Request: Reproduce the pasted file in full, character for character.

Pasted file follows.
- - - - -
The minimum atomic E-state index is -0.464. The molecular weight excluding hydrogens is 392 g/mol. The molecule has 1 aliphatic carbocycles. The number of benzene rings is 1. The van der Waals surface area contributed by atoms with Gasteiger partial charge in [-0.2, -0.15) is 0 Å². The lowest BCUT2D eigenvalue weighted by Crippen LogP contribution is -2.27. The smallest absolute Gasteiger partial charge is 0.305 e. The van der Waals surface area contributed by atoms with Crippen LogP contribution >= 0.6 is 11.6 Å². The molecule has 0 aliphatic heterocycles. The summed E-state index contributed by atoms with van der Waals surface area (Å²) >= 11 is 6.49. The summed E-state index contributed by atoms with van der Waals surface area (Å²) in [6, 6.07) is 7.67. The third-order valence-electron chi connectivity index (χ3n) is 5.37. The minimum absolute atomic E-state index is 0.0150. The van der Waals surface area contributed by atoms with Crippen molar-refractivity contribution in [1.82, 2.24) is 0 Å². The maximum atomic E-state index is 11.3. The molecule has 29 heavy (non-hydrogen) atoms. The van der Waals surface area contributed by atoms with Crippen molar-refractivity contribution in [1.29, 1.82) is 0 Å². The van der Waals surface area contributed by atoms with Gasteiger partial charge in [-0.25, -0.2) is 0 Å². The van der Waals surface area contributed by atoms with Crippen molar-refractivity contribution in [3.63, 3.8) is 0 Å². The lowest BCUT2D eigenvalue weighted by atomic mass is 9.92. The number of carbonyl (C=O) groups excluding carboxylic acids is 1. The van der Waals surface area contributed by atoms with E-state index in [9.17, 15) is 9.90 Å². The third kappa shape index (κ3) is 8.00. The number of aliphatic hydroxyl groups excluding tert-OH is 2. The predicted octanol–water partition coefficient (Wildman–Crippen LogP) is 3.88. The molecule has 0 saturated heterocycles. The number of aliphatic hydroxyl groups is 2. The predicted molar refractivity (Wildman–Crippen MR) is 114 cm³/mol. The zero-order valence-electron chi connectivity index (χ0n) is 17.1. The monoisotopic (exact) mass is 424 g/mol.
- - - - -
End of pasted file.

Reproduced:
The minimum atomic E-state index is -0.464. The molecular weight excluding hydrogens is 392 g/mol. The molecule has 1 aliphatic carbocycles. The number of benzene rings is 1. The van der Waals surface area contributed by atoms with Gasteiger partial charge in [-0.2, -0.15) is 0 Å². The lowest BCUT2D eigenvalue weighted by Crippen LogP contribution is -2.27. The smallest absolute Gasteiger partial charge is 0.305 e. The van der Waals surface area contributed by atoms with Crippen LogP contribution >= 0.6 is 11.6 Å². The molecule has 0 aliphatic heterocycles. The summed E-state index contributed by atoms with van der Waals surface area (Å²) >= 11 is 6.49. The summed E-state index contributed by atoms with van der Waals surface area (Å²) in [6, 6.07) is 7.67. The third-order valence-electron chi connectivity index (χ3n) is 5.37. The minimum absolute atomic E-state index is 0.0150. The van der Waals surface area contributed by atoms with Crippen molar-refractivity contribution in [1.82, 2.24) is 0 Å². The maximum atomic E-state index is 11.3. The molecule has 29 heavy (non-hydrogen) atoms. The van der Waals surface area contributed by atoms with Crippen molar-refractivity contribution in [1.29, 1.82) is 0 Å². The van der Waals surface area contributed by atoms with Gasteiger partial charge in [-0.25, -0.2) is 0 Å². The van der Waals surface area contributed by atoms with Crippen molar-refractivity contribution in [3.63, 3.8) is 0 Å². The lowest BCUT2D eigenvalue weighted by atomic mass is 9.92. The number of carbonyl (C=O) groups excluding carboxylic acids is 1. The van der Waals surface area contributed by atoms with E-state index in [9.17, 15) is 9.90 Å². The third kappa shape index (κ3) is 8.00. The number of aliphatic hydroxyl groups excluding tert-OH is 2. The predicted octanol–water partition coefficient (Wildman–Crippen LogP) is 3.88. The molecule has 0 saturated heterocycles. The number of aliphatic hydroxyl groups is 2. The predicted molar refractivity (Wildman–Crippen MR) is 114 cm³/mol. The zero-order valence-electron chi connectivity index (χ0n) is 17.1. The monoisotopic (exact) mass is 424 g/mol.